Working Through Sickness: A Health & Wellness Disaster
By Editorial Staff
If your sick days keep adding up – not the ones you're taking to rest and get better, but the ones you keep hoarding while you continue to come to work every day, even when you're under the weather – you're not alone. In fact, far from it. An estimated 90 percent of Americans attend work sick for various reasons, including having too much work on their plates, feeling pressure from their employer to show up, and sometimes, not having enough sick days to take in the first place. Findings come from a survey of nearly 3,000 U.S. workers.
Now here's why our quest to "work through sickness" goes wrong. First, when you're sick, your body is telling you it needs to rest, take a break, recover. Fighting through it with another long day in the office won't help, and will probably make things worse. Second, if you bring your cold, cough, runny nose, etc., to work with you, one or more of your co-workers may leave the office having inherited the same symptoms – from you. In fact, a study published in Economics & Human Biology suggests a 1 percent increase in employment equates to a nearly 20 percent uptick in flu-related doctor visits.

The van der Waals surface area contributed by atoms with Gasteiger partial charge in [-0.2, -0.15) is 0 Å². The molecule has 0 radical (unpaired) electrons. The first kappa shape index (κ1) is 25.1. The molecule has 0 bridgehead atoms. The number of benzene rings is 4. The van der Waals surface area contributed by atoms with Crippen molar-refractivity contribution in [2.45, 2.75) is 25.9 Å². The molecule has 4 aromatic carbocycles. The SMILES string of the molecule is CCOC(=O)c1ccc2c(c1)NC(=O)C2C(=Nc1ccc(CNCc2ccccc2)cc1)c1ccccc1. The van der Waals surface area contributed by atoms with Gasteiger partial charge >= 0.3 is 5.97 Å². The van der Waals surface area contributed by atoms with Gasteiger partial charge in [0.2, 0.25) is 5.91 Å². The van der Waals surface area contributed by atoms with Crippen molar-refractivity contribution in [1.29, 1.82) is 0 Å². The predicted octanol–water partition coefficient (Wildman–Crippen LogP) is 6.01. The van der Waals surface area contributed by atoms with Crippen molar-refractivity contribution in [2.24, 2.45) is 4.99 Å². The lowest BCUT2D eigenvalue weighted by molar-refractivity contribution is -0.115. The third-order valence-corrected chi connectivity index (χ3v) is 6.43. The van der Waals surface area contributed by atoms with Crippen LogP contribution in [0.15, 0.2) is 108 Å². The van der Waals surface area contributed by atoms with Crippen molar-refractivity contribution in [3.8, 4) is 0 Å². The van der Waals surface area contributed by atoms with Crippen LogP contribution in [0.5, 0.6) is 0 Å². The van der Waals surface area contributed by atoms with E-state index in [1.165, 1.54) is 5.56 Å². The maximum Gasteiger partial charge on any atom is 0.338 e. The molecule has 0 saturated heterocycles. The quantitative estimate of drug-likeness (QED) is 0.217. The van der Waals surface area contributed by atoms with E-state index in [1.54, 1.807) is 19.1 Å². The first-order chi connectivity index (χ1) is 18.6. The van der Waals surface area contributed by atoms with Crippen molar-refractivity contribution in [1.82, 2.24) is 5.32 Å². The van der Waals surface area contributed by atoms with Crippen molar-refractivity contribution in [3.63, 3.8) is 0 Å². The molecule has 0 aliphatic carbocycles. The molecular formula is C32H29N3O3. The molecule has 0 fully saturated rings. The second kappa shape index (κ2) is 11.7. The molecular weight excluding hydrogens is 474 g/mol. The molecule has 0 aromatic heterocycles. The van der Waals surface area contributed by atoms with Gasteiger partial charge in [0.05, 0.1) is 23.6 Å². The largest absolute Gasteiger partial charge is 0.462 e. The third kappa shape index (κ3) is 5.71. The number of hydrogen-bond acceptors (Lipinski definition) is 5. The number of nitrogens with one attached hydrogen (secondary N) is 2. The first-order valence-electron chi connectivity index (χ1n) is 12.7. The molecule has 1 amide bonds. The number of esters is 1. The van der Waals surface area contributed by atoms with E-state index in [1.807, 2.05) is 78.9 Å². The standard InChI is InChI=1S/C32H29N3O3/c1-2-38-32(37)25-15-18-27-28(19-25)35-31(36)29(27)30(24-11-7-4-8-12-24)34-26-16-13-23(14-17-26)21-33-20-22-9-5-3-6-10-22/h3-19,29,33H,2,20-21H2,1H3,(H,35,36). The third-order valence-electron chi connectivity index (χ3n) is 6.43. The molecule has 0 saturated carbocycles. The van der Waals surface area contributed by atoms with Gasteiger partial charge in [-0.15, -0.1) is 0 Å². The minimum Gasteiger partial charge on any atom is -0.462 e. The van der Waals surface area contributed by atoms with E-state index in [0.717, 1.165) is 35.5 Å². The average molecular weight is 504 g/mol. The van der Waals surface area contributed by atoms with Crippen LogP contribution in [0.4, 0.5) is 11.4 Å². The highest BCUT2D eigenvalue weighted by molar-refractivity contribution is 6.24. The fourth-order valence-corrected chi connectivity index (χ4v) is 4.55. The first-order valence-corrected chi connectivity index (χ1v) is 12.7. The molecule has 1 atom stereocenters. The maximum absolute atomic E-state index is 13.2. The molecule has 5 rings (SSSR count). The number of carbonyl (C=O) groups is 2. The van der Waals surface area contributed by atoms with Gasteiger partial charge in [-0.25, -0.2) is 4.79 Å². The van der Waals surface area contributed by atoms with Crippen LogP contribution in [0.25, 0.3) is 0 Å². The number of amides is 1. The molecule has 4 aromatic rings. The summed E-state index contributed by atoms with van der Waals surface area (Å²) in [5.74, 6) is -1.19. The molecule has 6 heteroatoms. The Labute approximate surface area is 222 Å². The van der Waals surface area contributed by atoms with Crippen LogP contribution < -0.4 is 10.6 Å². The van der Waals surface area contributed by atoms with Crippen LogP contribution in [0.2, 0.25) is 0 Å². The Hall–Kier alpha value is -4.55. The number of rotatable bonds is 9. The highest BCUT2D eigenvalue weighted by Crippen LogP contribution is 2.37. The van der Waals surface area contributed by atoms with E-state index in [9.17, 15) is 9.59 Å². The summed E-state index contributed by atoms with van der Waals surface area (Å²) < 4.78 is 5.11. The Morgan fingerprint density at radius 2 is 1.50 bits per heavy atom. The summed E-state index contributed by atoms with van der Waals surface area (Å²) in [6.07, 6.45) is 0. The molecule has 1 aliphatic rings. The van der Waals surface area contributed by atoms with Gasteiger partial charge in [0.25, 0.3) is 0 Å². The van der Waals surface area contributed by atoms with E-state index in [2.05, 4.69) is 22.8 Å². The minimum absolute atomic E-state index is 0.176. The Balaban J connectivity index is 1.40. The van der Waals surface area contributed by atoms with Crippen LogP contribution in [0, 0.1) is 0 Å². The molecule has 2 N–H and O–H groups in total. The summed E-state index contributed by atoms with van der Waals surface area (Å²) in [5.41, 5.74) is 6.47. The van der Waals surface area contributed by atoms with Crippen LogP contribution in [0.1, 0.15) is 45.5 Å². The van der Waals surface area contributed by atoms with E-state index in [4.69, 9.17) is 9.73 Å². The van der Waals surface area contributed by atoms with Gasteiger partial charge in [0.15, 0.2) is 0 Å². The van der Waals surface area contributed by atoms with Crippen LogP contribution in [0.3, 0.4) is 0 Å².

There's also the "burnout factor" that links work with sickness, and working through sickness with even more sickness. We all need a break from the daily grind, and that grind is often our work routine. Sick days, vacation days, accrued time off – whatever your employer calls it, you need to take it occasionally for your health, wellness and sanity. That's particularly true when you're sick, of course, but it's also important to get away from work when you're not sick - or eventually, you'll likely become sick because of stress, reduced immunity, and sheer odds. After all , if you're not taking care of yourself, chances are some of your co-workers aren't taking care of themselves, either. That's a lose-lose for everyone's health and wellness.
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